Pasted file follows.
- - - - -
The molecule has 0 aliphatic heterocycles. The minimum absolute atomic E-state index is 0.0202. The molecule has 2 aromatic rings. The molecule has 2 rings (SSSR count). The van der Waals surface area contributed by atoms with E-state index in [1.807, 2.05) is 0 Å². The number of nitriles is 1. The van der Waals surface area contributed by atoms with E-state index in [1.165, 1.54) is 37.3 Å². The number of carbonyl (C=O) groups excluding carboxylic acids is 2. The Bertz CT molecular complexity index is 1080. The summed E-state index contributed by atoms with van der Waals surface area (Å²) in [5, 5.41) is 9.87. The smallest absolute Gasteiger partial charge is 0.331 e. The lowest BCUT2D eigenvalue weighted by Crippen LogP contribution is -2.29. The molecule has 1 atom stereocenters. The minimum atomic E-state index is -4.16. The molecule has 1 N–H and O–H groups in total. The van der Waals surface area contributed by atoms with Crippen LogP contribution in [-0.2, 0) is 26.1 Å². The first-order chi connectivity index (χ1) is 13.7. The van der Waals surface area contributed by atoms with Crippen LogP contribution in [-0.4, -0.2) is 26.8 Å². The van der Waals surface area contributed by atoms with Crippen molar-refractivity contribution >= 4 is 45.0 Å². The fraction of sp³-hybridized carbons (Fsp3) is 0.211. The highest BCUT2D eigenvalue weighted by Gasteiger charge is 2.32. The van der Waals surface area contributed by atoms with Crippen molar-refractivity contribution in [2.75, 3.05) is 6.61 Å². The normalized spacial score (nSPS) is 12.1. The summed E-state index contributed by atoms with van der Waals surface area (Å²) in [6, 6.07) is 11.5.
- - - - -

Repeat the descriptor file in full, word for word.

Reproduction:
The molecule has 0 aliphatic heterocycles. The minimum absolute atomic E-state index is 0.0202. The molecule has 2 aromatic rings. The molecule has 2 rings (SSSR count). The van der Waals surface area contributed by atoms with E-state index in [1.807, 2.05) is 0 Å². The number of nitriles is 1. The van der Waals surface area contributed by atoms with E-state index in [1.165, 1.54) is 37.3 Å². The number of carbonyl (C=O) groups excluding carboxylic acids is 2. The Bertz CT molecular complexity index is 1080. The summed E-state index contributed by atoms with van der Waals surface area (Å²) in [5, 5.41) is 9.87. The smallest absolute Gasteiger partial charge is 0.331 e. The lowest BCUT2D eigenvalue weighted by Crippen LogP contribution is -2.29. The molecule has 1 atom stereocenters. The minimum atomic E-state index is -4.16. The molecule has 1 N–H and O–H groups in total. The van der Waals surface area contributed by atoms with Crippen LogP contribution in [-0.2, 0) is 26.1 Å². The first-order chi connectivity index (χ1) is 13.7. The van der Waals surface area contributed by atoms with Crippen LogP contribution in [-0.4, -0.2) is 26.8 Å². The van der Waals surface area contributed by atoms with Crippen molar-refractivity contribution >= 4 is 45.0 Å². The fraction of sp³-hybridized carbons (Fsp3) is 0.211. The highest BCUT2D eigenvalue weighted by Gasteiger charge is 2.32. The van der Waals surface area contributed by atoms with Crippen molar-refractivity contribution in [2.75, 3.05) is 6.61 Å². The normalized spacial score (nSPS) is 12.1. The summed E-state index contributed by atoms with van der Waals surface area (Å²) in [6, 6.07) is 11.5.